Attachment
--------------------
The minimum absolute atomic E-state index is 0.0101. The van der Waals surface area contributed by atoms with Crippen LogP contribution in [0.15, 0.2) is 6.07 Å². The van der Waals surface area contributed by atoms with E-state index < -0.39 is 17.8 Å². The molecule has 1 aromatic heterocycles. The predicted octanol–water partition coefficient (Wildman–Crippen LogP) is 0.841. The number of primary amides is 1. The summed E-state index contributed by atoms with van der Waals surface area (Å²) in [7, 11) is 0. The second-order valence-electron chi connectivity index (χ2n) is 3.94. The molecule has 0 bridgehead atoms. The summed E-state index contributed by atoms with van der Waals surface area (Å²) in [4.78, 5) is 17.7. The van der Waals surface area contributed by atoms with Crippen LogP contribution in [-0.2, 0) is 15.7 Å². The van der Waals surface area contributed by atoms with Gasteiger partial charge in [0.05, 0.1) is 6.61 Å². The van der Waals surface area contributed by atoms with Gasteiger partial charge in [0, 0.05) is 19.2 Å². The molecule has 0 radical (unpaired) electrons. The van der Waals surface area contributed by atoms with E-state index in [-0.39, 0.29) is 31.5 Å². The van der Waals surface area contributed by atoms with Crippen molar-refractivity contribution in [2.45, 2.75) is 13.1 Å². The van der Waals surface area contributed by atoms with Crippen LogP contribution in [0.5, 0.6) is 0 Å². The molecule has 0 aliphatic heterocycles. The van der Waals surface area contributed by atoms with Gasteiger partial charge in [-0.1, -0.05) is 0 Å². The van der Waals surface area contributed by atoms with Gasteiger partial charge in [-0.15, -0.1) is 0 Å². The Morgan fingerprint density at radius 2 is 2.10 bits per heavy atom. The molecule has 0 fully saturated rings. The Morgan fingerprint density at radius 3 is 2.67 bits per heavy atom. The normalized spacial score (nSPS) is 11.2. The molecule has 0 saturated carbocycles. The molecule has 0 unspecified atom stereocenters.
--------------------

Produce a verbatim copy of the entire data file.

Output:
The minimum absolute atomic E-state index is 0.0101. The van der Waals surface area contributed by atoms with Crippen LogP contribution in [0.15, 0.2) is 6.07 Å². The van der Waals surface area contributed by atoms with E-state index < -0.39 is 17.8 Å². The molecule has 1 aromatic heterocycles. The predicted octanol–water partition coefficient (Wildman–Crippen LogP) is 0.841. The number of primary amides is 1. The summed E-state index contributed by atoms with van der Waals surface area (Å²) in [7, 11) is 0. The second-order valence-electron chi connectivity index (χ2n) is 3.94. The molecule has 0 bridgehead atoms. The summed E-state index contributed by atoms with van der Waals surface area (Å²) in [4.78, 5) is 17.7. The van der Waals surface area contributed by atoms with Crippen LogP contribution in [-0.2, 0) is 15.7 Å². The van der Waals surface area contributed by atoms with Gasteiger partial charge in [0.05, 0.1) is 6.61 Å². The van der Waals surface area contributed by atoms with Gasteiger partial charge in [0, 0.05) is 19.2 Å². The molecule has 0 radical (unpaired) electrons. The van der Waals surface area contributed by atoms with E-state index in [-0.39, 0.29) is 31.5 Å². The van der Waals surface area contributed by atoms with Crippen molar-refractivity contribution in [2.45, 2.75) is 13.1 Å². The van der Waals surface area contributed by atoms with Crippen LogP contribution in [0.5, 0.6) is 0 Å². The molecule has 0 aliphatic heterocycles. The van der Waals surface area contributed by atoms with Gasteiger partial charge in [-0.1, -0.05) is 0 Å². The van der Waals surface area contributed by atoms with Gasteiger partial charge in [-0.15, -0.1) is 0 Å². The Morgan fingerprint density at radius 2 is 2.10 bits per heavy atom. The molecule has 0 fully saturated rings. The Morgan fingerprint density at radius 3 is 2.67 bits per heavy atom. The normalized spacial score (nSPS) is 11.2. The molecule has 0 saturated carbocycles. The molecule has 0 unspecified atom stereocenters.